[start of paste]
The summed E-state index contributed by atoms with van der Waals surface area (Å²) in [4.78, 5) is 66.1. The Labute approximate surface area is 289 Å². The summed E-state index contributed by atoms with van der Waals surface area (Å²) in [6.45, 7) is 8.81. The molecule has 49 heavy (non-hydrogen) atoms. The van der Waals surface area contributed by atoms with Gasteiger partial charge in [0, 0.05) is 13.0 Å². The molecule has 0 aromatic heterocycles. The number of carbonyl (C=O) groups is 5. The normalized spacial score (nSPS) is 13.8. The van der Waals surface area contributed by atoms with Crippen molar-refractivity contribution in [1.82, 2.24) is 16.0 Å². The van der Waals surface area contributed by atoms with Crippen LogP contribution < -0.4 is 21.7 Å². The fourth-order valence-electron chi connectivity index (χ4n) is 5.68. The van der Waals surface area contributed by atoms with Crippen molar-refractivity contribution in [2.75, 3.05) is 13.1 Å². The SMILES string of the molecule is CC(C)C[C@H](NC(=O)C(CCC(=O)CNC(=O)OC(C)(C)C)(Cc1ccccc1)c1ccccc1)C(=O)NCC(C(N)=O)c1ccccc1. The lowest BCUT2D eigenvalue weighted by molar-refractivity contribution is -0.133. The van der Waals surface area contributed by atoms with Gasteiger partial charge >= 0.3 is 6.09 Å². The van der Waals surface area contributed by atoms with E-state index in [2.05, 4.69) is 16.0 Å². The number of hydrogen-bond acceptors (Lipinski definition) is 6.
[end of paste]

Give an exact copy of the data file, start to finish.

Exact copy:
The summed E-state index contributed by atoms with van der Waals surface area (Å²) in [4.78, 5) is 66.1. The Labute approximate surface area is 289 Å². The summed E-state index contributed by atoms with van der Waals surface area (Å²) in [6.45, 7) is 8.81. The molecule has 49 heavy (non-hydrogen) atoms. The van der Waals surface area contributed by atoms with Gasteiger partial charge in [0, 0.05) is 13.0 Å². The molecule has 0 aromatic heterocycles. The number of carbonyl (C=O) groups is 5. The normalized spacial score (nSPS) is 13.8. The van der Waals surface area contributed by atoms with Crippen molar-refractivity contribution in [1.82, 2.24) is 16.0 Å². The van der Waals surface area contributed by atoms with Crippen LogP contribution < -0.4 is 21.7 Å². The fourth-order valence-electron chi connectivity index (χ4n) is 5.68. The van der Waals surface area contributed by atoms with Crippen molar-refractivity contribution in [2.75, 3.05) is 13.1 Å². The SMILES string of the molecule is CC(C)C[C@H](NC(=O)C(CCC(=O)CNC(=O)OC(C)(C)C)(Cc1ccccc1)c1ccccc1)C(=O)NCC(C(N)=O)c1ccccc1. The lowest BCUT2D eigenvalue weighted by molar-refractivity contribution is -0.133. The van der Waals surface area contributed by atoms with Gasteiger partial charge >= 0.3 is 6.09 Å². The van der Waals surface area contributed by atoms with E-state index in [2.05, 4.69) is 16.0 Å². The number of hydrogen-bond acceptors (Lipinski definition) is 6.